The Continental Shelf Extension claims in East Asia

By now all countries have submitted their claim on UNCLOS, which states
  • The continental shelf is defined as the natural prolongation of the land territory to the continental margin’s outer edge, or 200 nautical miles from the coastal state’s baseline, whichever is greater. State’s continental shelf may exceed 200 nautical miles until the natural prolongation ends. However, it may never exceed 350 nautical miles from the baseline; or it may never exceed 100 nautical miles beyond the 2,500 meter isobath (the line connecting the depth of 2,500 meters). Coastal states have the right to harvest mineral and non-living material in the subsoil of its continental shelf, to the exclusion of others. Coastal states also have exclusive control over living resources "attached" to the continental shelf, but not to creatures living in the water column beyond the exclusive economic zone.
The claims can be found here and here.
Japan's continental extension claim focuses on the souther part of its EEZ claim (i.e. lower half of this map)

Consisting of 5 major areas:
  • SKB Shikoku Basin, the large vertical strip south of Shikoku Island and north of the Okinotori 200 nm circle.
  • The area between Ogasawara/Iwo Jima (OGP) and the Minami-tori Shima (island) 200 nm circle (MTS)
  • KPR, the area between the Okinotori circle and Palau's 200 nm EEZ boundary (potential overlap)
  • 2 smaller pieces ODR and MIT to the east and west of the Okinotori circle

A very nice map for Chinese and Korean claims can be found in the red firefly blog (a very nice map blog in Chinese)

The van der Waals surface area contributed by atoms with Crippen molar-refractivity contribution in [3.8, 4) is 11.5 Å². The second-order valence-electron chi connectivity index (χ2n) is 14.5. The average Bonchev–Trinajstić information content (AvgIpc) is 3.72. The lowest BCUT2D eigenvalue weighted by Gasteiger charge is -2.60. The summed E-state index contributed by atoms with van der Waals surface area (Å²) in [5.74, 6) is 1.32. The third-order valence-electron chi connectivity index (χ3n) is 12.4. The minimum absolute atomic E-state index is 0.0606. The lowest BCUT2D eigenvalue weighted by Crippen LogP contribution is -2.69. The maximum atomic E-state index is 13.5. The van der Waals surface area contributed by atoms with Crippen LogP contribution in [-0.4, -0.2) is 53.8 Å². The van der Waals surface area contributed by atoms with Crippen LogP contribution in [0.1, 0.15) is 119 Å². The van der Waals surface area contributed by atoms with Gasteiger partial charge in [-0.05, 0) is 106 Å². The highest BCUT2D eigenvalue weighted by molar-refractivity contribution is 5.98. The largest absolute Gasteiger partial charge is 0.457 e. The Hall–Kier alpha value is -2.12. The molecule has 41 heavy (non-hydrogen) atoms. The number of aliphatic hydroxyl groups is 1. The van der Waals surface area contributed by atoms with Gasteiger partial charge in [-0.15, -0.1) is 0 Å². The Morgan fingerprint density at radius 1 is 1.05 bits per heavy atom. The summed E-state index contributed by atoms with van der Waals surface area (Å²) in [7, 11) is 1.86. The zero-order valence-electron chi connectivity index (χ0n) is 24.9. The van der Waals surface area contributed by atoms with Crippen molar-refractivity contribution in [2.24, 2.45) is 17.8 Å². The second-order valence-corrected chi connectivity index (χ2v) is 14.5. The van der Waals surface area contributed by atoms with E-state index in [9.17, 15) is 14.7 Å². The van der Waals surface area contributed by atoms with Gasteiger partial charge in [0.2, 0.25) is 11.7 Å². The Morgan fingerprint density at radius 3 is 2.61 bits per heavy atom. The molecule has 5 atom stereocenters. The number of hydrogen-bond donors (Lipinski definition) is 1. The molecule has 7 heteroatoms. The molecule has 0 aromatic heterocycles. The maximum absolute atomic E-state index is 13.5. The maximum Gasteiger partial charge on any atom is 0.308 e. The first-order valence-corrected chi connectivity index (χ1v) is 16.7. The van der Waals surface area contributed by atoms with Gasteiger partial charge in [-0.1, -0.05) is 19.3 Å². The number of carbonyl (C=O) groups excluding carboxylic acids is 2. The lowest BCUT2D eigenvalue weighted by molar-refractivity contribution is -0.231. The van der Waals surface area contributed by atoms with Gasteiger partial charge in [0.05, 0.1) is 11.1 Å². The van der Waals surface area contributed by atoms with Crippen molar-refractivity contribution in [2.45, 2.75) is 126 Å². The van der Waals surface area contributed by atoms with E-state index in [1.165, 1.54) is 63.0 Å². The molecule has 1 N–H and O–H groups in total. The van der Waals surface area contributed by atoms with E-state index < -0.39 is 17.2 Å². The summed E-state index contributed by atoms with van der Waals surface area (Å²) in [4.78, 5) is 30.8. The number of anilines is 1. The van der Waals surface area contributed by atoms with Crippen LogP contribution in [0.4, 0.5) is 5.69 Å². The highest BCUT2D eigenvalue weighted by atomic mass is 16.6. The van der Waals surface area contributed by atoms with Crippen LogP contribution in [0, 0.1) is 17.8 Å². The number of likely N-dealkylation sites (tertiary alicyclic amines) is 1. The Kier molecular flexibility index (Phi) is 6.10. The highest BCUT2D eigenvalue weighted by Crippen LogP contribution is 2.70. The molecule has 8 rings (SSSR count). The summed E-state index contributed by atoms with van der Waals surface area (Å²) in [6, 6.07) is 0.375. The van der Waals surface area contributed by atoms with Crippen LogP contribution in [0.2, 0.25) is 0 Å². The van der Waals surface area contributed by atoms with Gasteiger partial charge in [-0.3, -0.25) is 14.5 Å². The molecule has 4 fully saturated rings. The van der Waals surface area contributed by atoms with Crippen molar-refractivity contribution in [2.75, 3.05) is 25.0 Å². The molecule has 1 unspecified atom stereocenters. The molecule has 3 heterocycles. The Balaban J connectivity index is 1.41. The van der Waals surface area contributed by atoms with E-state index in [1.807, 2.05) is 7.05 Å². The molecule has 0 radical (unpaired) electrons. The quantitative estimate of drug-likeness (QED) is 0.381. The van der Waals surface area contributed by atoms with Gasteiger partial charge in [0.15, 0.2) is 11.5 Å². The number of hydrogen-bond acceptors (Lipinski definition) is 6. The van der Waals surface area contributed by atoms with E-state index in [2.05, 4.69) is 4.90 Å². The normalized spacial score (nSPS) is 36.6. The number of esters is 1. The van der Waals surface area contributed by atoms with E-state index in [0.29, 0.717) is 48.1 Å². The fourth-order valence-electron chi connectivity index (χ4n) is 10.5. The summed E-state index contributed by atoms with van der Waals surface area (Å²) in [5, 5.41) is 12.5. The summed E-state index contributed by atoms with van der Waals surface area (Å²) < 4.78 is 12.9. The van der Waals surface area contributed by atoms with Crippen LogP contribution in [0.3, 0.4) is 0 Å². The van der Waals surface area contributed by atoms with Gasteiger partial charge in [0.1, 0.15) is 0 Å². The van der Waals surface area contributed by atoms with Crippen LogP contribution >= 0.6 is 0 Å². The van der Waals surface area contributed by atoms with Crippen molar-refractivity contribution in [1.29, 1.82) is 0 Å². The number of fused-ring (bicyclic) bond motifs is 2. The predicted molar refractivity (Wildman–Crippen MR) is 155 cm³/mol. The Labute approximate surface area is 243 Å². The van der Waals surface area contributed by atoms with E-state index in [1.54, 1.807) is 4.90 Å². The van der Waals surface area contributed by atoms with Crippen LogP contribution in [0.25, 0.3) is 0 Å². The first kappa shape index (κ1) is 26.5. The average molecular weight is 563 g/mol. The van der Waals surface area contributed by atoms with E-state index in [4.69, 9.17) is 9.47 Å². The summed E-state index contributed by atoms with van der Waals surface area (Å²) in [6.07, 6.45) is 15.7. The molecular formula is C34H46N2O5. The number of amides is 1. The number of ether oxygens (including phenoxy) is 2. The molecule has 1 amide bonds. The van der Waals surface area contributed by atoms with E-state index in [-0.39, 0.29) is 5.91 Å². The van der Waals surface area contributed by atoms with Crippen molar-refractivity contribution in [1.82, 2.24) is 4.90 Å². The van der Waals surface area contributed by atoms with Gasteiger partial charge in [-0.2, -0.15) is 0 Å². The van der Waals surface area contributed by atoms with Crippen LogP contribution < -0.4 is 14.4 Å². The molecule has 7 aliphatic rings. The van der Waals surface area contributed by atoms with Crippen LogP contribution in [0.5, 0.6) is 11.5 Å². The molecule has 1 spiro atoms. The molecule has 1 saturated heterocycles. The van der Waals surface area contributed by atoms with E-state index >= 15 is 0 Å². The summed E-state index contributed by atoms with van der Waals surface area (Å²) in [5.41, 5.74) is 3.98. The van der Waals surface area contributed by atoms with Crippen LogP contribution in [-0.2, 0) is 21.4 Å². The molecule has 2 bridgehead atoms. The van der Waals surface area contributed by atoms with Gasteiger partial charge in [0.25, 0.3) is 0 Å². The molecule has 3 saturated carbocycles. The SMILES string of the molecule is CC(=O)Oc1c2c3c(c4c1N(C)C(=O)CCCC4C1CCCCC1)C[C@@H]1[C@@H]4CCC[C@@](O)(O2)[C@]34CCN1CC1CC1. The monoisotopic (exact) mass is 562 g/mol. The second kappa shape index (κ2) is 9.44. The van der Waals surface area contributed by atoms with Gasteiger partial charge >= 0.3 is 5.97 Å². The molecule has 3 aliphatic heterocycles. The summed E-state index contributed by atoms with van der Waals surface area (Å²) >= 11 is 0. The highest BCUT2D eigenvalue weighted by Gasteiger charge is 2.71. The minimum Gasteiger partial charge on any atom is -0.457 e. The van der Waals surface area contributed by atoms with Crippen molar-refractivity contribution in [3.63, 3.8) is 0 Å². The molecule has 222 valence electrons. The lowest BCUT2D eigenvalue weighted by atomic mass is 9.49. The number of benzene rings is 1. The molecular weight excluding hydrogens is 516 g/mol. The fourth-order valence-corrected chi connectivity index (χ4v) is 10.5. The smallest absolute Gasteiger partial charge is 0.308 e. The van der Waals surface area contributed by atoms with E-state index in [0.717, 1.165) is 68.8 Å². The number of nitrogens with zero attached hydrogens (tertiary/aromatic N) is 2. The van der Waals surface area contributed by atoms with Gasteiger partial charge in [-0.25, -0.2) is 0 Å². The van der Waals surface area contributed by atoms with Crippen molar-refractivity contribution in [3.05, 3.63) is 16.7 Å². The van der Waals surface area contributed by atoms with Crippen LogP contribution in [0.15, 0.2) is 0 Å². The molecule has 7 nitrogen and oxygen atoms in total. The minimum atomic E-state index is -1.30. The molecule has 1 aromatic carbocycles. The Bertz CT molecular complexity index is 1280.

• The orange area is the co-development zone (1st phase) reached by China and Japan a year ago
  • The green area is the Joint Korea-Japan Fishing Zone
  • Blues lines are the 200 nm lines for Korea and China
  • KOR1-KOR5 are sample points (joined into a line) of Korean claim
  • D1-D4 are sample points of Chinese claim
  • Both the KOR and D points are where the continental shelf end at the Okinawa Trough

Here is the technical definition of China's calim
  • A -- the base-point (land territory) where the claim distance starts to count (usually an island close to the continent)
  • B -- 200 nm line
  • C -- continental shelf slope start to fall (FOS), point of maximum change in gradient
  • D -- deepest point when continent shelf falls to the trough (lowest sea level)

Note that China's "preliminary example point" has carefully avoided to overlap with Korea claim points, apparently for a few reason (that I can think of)
  1. To avoid controversy with Korea
  2. To have Korea on its side over a potential rebuff from Japan (Japan's argument may be quite weak given the fact that it also submitted similar claim to the other side of its ocean)
  3. The example points are only "examples" to establish the Okinawa trough as the boudary, China can then negotiate with Korea (if the trough is established) regarding how to divide the trough between them, most likely it would be the equidistant principle which is not far from D1/KOR1


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